Urbanisation is the process in which there is a growth in the percentage of a population living and working in urban areas.
The rate of urbanisation is affected by:
- Birth-to-death rate – if there are more people being born than there are dying then the population will increase or if there are more people dying than there are being born the population will decrease.
- Urban-to-rural development – urban development means more rural-to-urban migration whereas rural development means more urban-to-rural migration.
- Transport advances – means that the city is not only easier to access but also increase its attractiveness.
- General improvement – any general improvement of an area will attract people whether it be to urban or rural areas.
The Problems of Rapid Urbanisation
The world is rapidly becoming urbanised, and the pace of urbanisation is greatest in LICs. For example, the population of the city of Sao Paulo in Brazil grew from 7 million in 1970 to an estimated 20 million in 2010. Covering an area of 8000km, it is now the second largest urban area in the Americas. Here as elsewhere the developing world, this rapid and often unplanned growth has created a range of problems, mainly because of the speed at which it has occurred.
- Housing – The growth of LICs has been caused by people moving from rural areas or other parts of the country. When they arrive, there is nowhere for them to live, especially as many are looking for cheap, low-cost housing. Millions of people live in what where meant to be temporary housing have now become shanty towns or squatter settlements. Even for those with money, the demand for housing exceeds supply. As a result, housing is expensive relative to people’s wages and salary. In general, because of poor transport, the most sought after housing is close to the city centre with its shops and places of work.
- Access to water and electricity – It is commonly the case that the provisions of basic services does not keep up with the growth of population. As a consequence, not all parts of the built-up area are provided with running water, sanitation or electricity. Many people have no option but to rely on fires for cooking and lighting and on polluted steams for water and sewage disposal.
- Traffic congestion and transport – The provision of proper roads and public transport is another aspect city life that lags behind the growth in population. As a result the transport systems in cities are overloaded and overcrowded, and traffic congestion is a major problem for everyone – rick or poor. The high numbers of vehicles also causes high levels of atmosphere pollution in cities, many of which suffer regularly from smog (a mix of smoke and fog).
- Health – There are not enough doctors, clinics or hospitals to deal with the rapid increase in population. With large parts of the mushrooming city having little or no access to clean water or sanitation, diseases and infections, such as typhoid and cholera, spread quickly. Atmosphere pollution leads to widespread respiratory problems.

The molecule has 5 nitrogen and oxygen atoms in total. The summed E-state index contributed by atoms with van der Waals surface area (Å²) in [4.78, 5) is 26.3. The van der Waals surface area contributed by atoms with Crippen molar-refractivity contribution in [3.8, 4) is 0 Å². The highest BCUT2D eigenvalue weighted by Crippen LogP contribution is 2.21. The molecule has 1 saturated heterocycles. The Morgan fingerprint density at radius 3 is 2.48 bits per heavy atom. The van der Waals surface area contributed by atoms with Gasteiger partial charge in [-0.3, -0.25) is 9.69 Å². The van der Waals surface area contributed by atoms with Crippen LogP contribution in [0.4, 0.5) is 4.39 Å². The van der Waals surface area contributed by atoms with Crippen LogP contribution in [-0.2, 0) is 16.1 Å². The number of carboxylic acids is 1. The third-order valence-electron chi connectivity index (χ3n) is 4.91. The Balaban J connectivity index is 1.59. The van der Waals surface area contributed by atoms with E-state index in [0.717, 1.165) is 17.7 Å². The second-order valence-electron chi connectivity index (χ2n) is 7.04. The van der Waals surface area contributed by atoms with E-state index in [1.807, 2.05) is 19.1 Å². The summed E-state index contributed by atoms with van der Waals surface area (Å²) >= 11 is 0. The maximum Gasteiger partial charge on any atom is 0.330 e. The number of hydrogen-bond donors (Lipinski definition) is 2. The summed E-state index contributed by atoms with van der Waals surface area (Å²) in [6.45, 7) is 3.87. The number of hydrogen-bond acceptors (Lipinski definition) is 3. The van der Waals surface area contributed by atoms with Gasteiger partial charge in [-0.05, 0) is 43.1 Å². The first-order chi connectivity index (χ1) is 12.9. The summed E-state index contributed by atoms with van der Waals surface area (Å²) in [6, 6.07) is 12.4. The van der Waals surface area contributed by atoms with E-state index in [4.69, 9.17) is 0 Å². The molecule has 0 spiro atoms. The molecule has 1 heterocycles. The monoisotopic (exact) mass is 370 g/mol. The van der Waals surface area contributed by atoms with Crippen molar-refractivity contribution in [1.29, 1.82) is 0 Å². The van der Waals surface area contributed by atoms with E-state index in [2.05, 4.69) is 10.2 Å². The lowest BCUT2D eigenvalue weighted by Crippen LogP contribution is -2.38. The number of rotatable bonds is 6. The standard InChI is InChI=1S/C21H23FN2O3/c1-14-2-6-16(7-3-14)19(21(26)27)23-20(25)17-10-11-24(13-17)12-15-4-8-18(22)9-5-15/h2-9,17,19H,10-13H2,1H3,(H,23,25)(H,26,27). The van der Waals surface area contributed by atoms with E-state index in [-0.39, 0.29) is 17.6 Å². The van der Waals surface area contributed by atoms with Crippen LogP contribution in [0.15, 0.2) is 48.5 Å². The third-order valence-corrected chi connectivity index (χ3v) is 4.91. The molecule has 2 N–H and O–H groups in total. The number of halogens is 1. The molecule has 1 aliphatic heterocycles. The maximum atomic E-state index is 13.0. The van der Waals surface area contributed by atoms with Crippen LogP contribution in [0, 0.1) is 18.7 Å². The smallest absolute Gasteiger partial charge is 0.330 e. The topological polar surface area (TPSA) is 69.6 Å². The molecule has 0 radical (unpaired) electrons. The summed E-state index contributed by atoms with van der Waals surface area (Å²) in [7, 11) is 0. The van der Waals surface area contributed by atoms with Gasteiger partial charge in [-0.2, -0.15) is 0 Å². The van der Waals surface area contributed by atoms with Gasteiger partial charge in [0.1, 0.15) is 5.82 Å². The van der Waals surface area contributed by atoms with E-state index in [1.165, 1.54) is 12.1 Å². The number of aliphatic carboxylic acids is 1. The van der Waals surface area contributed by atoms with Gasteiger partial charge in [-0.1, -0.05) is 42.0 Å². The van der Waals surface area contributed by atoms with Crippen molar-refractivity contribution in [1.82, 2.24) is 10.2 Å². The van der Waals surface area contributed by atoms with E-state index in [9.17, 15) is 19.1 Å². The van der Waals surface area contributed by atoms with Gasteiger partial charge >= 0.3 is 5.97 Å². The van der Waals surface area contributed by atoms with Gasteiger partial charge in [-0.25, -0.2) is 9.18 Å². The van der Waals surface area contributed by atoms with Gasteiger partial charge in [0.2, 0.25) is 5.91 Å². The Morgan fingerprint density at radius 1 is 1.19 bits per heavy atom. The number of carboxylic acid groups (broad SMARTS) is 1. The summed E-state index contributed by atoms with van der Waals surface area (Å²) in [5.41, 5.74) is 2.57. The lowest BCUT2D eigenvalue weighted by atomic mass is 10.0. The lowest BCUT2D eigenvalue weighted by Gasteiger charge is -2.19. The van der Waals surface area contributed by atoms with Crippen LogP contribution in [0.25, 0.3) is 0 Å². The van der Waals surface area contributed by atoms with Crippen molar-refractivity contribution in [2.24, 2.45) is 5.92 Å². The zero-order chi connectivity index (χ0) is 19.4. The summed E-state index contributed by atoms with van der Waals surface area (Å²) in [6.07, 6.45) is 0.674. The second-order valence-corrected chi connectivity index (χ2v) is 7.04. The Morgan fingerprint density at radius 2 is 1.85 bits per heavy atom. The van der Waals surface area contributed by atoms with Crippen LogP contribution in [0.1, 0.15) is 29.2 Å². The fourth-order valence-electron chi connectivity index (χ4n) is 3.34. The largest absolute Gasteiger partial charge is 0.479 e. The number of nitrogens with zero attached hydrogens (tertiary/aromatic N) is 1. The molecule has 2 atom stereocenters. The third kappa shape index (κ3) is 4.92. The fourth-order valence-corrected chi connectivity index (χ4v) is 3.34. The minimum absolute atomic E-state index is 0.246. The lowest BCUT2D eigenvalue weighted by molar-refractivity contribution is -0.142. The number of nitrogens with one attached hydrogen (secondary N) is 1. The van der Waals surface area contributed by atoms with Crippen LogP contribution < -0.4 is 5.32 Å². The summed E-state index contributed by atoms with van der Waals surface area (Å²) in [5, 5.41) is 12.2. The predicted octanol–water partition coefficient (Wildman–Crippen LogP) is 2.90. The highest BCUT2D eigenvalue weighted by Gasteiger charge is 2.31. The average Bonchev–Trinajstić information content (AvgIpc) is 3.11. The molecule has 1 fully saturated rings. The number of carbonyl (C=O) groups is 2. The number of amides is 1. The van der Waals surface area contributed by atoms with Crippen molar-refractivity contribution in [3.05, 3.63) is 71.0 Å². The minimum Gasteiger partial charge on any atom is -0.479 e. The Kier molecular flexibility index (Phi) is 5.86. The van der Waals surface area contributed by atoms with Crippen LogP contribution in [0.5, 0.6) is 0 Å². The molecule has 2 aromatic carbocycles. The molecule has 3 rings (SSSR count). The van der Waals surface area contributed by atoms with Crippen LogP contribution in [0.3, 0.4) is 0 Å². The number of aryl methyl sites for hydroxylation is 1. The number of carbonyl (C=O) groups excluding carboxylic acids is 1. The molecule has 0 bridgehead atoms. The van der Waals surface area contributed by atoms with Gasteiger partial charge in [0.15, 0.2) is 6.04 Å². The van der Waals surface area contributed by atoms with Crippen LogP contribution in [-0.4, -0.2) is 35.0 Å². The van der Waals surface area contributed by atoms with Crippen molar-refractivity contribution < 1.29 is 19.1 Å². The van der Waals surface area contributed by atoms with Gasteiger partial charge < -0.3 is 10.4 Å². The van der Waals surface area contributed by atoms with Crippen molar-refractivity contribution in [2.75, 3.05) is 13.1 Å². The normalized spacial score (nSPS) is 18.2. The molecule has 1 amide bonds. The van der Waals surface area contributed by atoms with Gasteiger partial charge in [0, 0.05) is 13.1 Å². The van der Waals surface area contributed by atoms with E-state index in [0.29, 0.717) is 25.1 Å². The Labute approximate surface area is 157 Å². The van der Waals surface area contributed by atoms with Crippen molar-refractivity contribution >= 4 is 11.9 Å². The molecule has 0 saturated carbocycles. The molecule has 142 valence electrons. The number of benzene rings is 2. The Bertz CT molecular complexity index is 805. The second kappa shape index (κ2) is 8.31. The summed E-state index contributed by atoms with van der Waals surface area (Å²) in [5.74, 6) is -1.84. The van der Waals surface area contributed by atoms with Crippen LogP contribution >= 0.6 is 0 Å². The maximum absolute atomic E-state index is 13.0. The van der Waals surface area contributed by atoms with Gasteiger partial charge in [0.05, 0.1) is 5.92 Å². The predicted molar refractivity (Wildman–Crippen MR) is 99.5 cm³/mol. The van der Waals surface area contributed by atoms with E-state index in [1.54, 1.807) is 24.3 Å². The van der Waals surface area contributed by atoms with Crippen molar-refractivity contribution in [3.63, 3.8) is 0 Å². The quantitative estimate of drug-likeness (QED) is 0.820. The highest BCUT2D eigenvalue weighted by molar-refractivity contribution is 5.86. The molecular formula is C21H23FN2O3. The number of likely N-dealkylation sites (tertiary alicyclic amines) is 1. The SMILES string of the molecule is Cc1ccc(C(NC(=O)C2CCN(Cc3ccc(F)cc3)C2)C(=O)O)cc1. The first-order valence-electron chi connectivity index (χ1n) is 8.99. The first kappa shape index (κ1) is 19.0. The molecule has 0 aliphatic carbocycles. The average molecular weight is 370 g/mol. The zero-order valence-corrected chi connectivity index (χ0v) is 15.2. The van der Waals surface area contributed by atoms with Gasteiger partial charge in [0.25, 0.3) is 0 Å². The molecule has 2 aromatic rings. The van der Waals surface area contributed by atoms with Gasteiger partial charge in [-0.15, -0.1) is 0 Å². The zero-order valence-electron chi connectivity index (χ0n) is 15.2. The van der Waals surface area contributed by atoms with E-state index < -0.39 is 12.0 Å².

- Education – Rapid population growth also means a lack of schools. Although most cities manage to provide some primary education not all children go on to secondary school. This is because of the cost and because many children have to work to help support the family.
- Employment – Although people are attracted to cities for work, many are unable to find decently paid jobs and so become part of the massive informal sector, surviving as best as they can. This includes selling goods on the street, working as cleaners, shoeshine’s or cooking and selling food for home or by the roadside. Even where there is paid work in new factories, these are often many kilometres away from the shanty areas where most newcomers live.
- Social problems – Given how close to each other people live and the poor conditions experience by sometimes millions of city dwellers, it is not surprising that they also suffer from high crime rates, drugs trafficking and theft. The poorest areas are often inhabited by violent street gangs.
More recently the term megacity has been used to describe cities with populations of over 10 million. In 1970 there were just four of theses, but by 2010 there were 24 of them. The United Nations estimates that by the year 2015 there will be nearly 3 mega cities, over half of which will be in Asia.
The four main factors for the growth of mega cities:
- Economic development – this is the drive of all economic growth and urbanisation. Presumably mega cities are produced by a fast and sustained rate of economic growth.
- Population growth – given the size of these cities, there must be high rates of population growth. Large volumes of rural-urban migration among young adults, plus high rates of natural increase are needed to explain the size of these cities. Young people will be drawn to live in these cities by the `buzz` of feeling close to `where it all happens`. There is kudos a want to be living and working in such a place.
- Economies of scale – There are advantages to be gained from cramming as much as possible into megacity rather than into a number of smaller cities. Since distances within a mega cities are less than between smaller cities, there are financial savings (economies of scale) to be made in terms of transport. Communication between people and businesses will be easier (another economy).
- Multiplier effect – with cities, success leads to more success. Once a large city is prospering, it gathers a momentum which will carry it forward. So it will lead to more prosperity and growth. There are more jobs so more people come which means there are more people who need goods and services, which creates more jobs and so the cycle goes on.